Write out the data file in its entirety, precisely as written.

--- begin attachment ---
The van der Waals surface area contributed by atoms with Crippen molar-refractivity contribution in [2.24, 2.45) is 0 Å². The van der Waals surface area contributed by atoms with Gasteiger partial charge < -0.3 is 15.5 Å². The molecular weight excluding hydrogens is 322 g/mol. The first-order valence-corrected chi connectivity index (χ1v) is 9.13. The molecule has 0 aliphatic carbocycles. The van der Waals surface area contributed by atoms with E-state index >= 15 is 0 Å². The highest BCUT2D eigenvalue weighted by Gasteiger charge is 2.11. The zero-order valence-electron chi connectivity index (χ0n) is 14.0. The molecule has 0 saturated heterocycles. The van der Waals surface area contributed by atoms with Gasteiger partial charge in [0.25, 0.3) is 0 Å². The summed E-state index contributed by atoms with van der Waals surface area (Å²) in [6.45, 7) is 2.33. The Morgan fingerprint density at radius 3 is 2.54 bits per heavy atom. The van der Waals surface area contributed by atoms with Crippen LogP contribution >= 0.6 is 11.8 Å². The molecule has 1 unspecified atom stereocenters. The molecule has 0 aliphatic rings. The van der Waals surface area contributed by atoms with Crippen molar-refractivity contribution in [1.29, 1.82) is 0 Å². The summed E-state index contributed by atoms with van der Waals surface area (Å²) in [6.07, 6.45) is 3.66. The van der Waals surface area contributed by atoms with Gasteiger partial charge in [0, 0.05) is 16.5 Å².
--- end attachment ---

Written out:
The van der Waals surface area contributed by atoms with Crippen molar-refractivity contribution in [2.24, 2.45) is 0 Å². The van der Waals surface area contributed by atoms with Gasteiger partial charge < -0.3 is 15.5 Å². The molecular weight excluding hydrogens is 322 g/mol. The first-order valence-corrected chi connectivity index (χ1v) is 9.13. The molecule has 0 aliphatic carbocycles. The van der Waals surface area contributed by atoms with E-state index >= 15 is 0 Å². The highest BCUT2D eigenvalue weighted by Gasteiger charge is 2.11. The zero-order valence-electron chi connectivity index (χ0n) is 14.0. The molecule has 0 saturated heterocycles. The van der Waals surface area contributed by atoms with Gasteiger partial charge in [0.25, 0.3) is 0 Å². The summed E-state index contributed by atoms with van der Waals surface area (Å²) in [6.45, 7) is 2.33. The Morgan fingerprint density at radius 3 is 2.54 bits per heavy atom. The van der Waals surface area contributed by atoms with Crippen LogP contribution >= 0.6 is 11.8 Å². The molecule has 1 unspecified atom stereocenters. The molecule has 0 aliphatic rings. The van der Waals surface area contributed by atoms with Crippen molar-refractivity contribution in [1.29, 1.82) is 0 Å². The summed E-state index contributed by atoms with van der Waals surface area (Å²) in [6.07, 6.45) is 3.66. The van der Waals surface area contributed by atoms with Gasteiger partial charge in [0, 0.05) is 16.5 Å².